1
$\begingroup$

I am studying the book "Understanding Machine Learning: From Theory to Algorithms". I am struggling to understand the solution to exercise 3 (2) on page 41.

Exercise:

An axis aligned rectangle classifier in the plane is a classifier that assigns 1 to a point if and only if it is inside a certain rectangle. Formally, given real numbers $a_1\leq b_1, a_2\leq b_2,$ define the classifier $h_{(a_1, b_1, a_2, b_2)}$ by $$ h_{(a_1, b_1, a_2, b_2)}(x_1, x_2) = \begin{cases}1&\textrm{if $a_1\leq x_1\leq b_1$ and $a_2\leq x_2\leq b_2$}\\ 0&\textrm{otherwise}\end{cases} $$ The class of all axis aligned rectangles in the plane is defined as $\mathcal{H}_\mathrm{rec}^2 = \{h_{(a_1, b_1, a_2, b_2)}:\textrm{$a_1\leq b_1$ and $a_2\leq b_2$}\}$...rely on realizability assumption. Let $A$ be an algorithm that returns the smallest rectangle enclosing all positive examples in the training set. It is shown in (1) that $A$ is an ERM.

(2): Show that if $A$ receives a training set of size $\geq \frac{4\log(4/\delta)}{\epsilon}$ then, with probability of at least $1-\delta$ it returns a hypothesis with error of at most $\epsilon$.

Hint: Fix some distribution $\mathcal{D}$ over $\mathcal{X}$, let $R^*=R(a_1^*,b_1^*,a_2^*,b_2^*)$ be the rectangle that generates the labels, and let $f$ be the corresponding hypothesis. Let $a_1\geq a_1^*$ be a number such that the probability mass (w.r.t $\mathcal{D}$) of the rectangle $R_1=R(a_1^*,a_1,a_2^*,b_2^*)$ is exactly $\epsilon/4$. Similarly, let $b_1,a_2,b_2$ be numbers suh that the probability masses of the rectangles $R_2=R(b_1,b_1^*,a_2^*,b_2^*),R_3=R(a_1^*,b_1^*,a_2^*,a_2),R_4=R(a_1^*,b_1^*,b_2,b_2^*)$ are all exactly $\epsilon/4$. Let $R(S)$ be the rectanlge returned by $A$. See the following illustration:

enter image description here

  • Show that $R(S)\subset R^*$
  • Show that if $S$ contains (positive) examples in all of the rectangles $R_1,R_2,R_3,R_4$, then the hypothesis returned by $A$ has error of at most $\epsilon$.
  • For each $i\in\{1,...,4\}$, upper bound the probability that $S$ does not contain an example from $R_i$
  • Use the union bound to conclude the argument.

From the solution manual, here is the answer on page 2:

Fix some distribution $\mathcal{D}$ over $\mathcal{X}$, and define $R^*$ as in the hint. Let $f$ be the hypothesis associated with $R^*$ a training $S$, denoted $R(S)$ the rectagnle returned by the proposed algorithm and by $A(S)$ the corresponding hypothesis. The definition of algorithm $A$ implies that $R(S)\subset R^*$ for every $S$. Thus, $$L_{(\mathcal{D},f)}(R(S))=\mathcal{D}(R^*\setminus R(S))$$

Fix some $\epsilon\in(0,1)$. Define $R_1,R_2,R_3,R_4$ as in the hint. For each $i\in[4]$, define the event $$F_i=\{S|_x:S|_x\cap R_i=\emptyset\}$$

Applying the union bound we obtain

$$\mathcal{D}^m(\{S:L_{(\mathcal{D},f)}(A(S))\gt \epsilon\})\leq \mathcal{D}^m\left(\bigcup^4_{i=1}F_i\right)\leq \sum^4_{i=1}\mathcal{D}^m(F_i)$$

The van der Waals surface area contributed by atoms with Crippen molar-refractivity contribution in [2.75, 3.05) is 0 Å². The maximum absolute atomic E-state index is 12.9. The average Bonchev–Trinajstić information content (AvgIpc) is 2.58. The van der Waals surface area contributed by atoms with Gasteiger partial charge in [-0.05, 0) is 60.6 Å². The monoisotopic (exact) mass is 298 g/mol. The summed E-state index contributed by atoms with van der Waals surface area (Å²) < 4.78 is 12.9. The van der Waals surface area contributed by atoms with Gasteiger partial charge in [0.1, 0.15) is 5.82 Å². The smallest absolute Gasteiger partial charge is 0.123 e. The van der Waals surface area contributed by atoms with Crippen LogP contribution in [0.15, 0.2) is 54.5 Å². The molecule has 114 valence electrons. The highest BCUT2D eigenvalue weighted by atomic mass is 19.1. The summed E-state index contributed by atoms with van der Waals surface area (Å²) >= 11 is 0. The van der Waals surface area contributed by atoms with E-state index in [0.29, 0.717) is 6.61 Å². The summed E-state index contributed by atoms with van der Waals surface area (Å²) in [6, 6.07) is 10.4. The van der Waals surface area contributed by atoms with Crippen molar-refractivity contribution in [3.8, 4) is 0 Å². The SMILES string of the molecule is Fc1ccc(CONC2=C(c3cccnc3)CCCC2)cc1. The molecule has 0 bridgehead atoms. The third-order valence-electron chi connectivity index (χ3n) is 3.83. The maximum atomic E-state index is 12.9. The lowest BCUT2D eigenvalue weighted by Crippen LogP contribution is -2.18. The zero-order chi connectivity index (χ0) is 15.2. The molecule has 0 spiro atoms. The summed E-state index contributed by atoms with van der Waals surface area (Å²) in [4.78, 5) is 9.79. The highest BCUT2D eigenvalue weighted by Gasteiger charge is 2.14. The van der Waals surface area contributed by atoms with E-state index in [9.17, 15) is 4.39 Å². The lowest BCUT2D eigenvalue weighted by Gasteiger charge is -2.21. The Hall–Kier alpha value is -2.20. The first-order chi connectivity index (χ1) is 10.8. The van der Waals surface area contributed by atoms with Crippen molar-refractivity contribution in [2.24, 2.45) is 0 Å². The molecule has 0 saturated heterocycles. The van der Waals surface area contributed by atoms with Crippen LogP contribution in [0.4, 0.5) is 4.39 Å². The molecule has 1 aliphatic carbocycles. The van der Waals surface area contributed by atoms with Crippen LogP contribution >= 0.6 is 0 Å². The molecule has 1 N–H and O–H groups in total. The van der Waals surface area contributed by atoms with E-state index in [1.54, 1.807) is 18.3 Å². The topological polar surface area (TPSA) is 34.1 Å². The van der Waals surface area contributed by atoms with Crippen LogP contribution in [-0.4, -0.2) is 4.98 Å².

So the above is what I don't understand:

Why is $$\mathcal{D}^m(\{S:L_{(\mathcal{D},f)}(A(S))\gt \epsilon\})\leq \mathcal{D}^m\left(\bigcup^4_{i=1}F_i\right)$$

I know what these quantities mean:

  • $\mathcal{D}^m(\{S:L_{(\mathcal{D},f)}(A(S))\gt \epsilon\})$ is equivalent to "the probability of observing samples $S$ such that when algorithm $A$ is applied to $S$, the true error is greater than $\epsilon$.
  • $\mathcal{D}^m\left(\bigcup^4_{i=1}F_i\right)$ is equivalent to "the probability of observing samples which don't intersect $R_1$ or $R_2$ or $R_3$ or $R_4$.

But why is the inequality true? The root of my understanding is that I can't understand how $\epsilon$ and $A(S)$ are supposed to be involved in interpreting this inequality. As in I don't understand geometrically how $A(S)$ and $\epsilon$ form subsets in the context of the figure above. I can easily imagine the sets $F_i$ though.

$\endgroup$
0
$\begingroup$

Lets say our algorithm chose some rectangle $\hat R$ with (true) error bigger than $\epsilon$. To prove the inequality, we want to show that we are in one of the 4 events: $F_1,F_2,F_3,F_4$.

Notice - that we know that $\hat R\subseteq R^*$. Therefore, intuitively, the entire $\epsilon$ error comes from the fact that $\hat R$ is "much smaller" than $R^*$.

Now, from the pigeonhole principle - since we have $\epsilon$ error that is "distributed" between the $4$ sides, we know that at least one side must contribute with at least $\frac{\epsilon}{4}$ error. Formally you can see this from an extension of the pigeonhole principle.

Combining the last two statements, you can conclude that we are in one of the events $F_1,F_2,F_3,F_4$ as required.

$\endgroup$
2
  • $\begingroup$ Hi, thank you for your answer. I don't understand actually why and how $\epsilon$ is "distributed" between the 4 sides. What exactly does "distributed" mean in this context? (Just fyi I understand what the pigeonhole principle is, but it's not intuitive for me how does the error connect to the probability mass of the $R_i$'s) $\endgroup$
    – Slim Shady
    Aug 16 at 10:44
  • $\begingroup$ Think about $R^*-\hat R$. It is composed of $4$ sides, and the pmf on it has to be at least probability $\epsilon$ (this is exactly what $\epsilon$-error means here). Now take a look at the pmf on each of the $4$ "segments" that compose $R^*-\hat R$. You know that their sum is (at least) the pmf on $R^*-\hat R$, and thus the sum of their pmf's has to be at least $\epsilon$. Now you can apply the pigeonhole principle :) $\endgroup$
    – nir shahar
    Aug 16 at 10:57

Your Answer

By clicking “Post Your Answer”, you agree to our terms of service, privacy policy and cookie policy

Not the answer you're looking for? Browse other questions tagged or ask your own question.